Can An Ex-Spouse Interfere with Corporation’s Right to Sue for Infringement

Patented intellectual property stamp

Each state has its own unique set of marital property laws in place to govern divorce settlements.  A state will either follow separate property or community property laws.  In separate property states such as Florida, property acquired during the marriage by one spouse remains that spouse’s property upon divorce, whereas in community property states all property acquired during marriage is equally divided between the spouses.  Patent ownership is thus jointly owned by each spouse in community property states.  What happens if the spouse assigns patent rights to an employer and then gets a divorce?  Will the corporation need the ex-spouse’s permission to sue for infringement?

Yes.  In order to sue for infringement, all joint owners of patent must join together.  If one owner does not join, then the case is dismissed.  In 2010, this very scenario occurred in Federal Circuit presiding over a case in California, which is a community property state.  In Enoysys LLC v. Nextel Communications, Inc., Enoysys sued Nextel for infringement on two of their patents.  The patents were invented by their employee who assigned patent rights to Enoysys during his marriage.  His marriage afterwards dissolved after patenting the inventions for Enoysys.  Nextel filed a motion to dismiss on the grounds that Enoysys did not obtain ex-wife’s consent to sue for infringement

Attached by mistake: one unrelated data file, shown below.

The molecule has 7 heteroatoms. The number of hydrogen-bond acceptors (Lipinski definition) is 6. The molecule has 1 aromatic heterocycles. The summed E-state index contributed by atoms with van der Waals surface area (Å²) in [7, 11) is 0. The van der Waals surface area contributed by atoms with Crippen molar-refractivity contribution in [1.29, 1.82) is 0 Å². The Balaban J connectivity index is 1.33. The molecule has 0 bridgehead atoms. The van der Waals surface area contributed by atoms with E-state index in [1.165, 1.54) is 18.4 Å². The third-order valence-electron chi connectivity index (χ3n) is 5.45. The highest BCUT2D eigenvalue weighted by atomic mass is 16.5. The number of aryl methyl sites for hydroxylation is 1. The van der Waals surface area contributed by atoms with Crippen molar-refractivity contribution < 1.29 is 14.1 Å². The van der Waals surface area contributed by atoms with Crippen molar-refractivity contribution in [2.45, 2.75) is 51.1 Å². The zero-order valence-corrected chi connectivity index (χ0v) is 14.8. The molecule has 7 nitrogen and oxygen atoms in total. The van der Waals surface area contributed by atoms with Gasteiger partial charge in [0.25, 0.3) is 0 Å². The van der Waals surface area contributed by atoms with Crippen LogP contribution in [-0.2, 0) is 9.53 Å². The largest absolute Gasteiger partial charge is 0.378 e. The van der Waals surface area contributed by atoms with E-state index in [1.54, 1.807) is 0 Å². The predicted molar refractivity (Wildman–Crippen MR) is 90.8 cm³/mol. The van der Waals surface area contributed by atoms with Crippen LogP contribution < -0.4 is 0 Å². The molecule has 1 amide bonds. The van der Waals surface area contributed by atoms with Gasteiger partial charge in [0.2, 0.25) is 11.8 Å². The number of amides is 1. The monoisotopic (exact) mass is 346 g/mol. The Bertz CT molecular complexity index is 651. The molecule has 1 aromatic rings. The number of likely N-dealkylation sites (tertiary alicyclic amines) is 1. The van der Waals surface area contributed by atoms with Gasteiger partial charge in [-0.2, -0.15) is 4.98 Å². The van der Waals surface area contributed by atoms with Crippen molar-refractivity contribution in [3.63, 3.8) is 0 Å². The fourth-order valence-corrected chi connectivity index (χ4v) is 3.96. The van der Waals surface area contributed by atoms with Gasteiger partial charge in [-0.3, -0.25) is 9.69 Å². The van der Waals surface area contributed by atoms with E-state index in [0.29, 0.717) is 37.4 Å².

Did Nextel win?  Well no, but Nextel would have won had it not been for the fact that the inventor and his spouse agreed to no community property during the divorce proceeding.  Since the wife relinquished her ownership rights to the patent during her divorce proceeding, the motion to dismiss was denied and Enoysys ended up successfully suing Nextel for patent infringement

Whether in a community or separate property state it is important for the patent inventor to establish complete ownership over patent during any divorce proceedings.  Corporations assigned patent rights from an employee may also wish to get spouse’s signature if residing in community property state.  This way should a divorce happen the corporation still maintains full ownership of the patent and is protected.

References: http://www.nutter.com/Does-My-Spouse-Own-My-Patent-03-15-2013/

 

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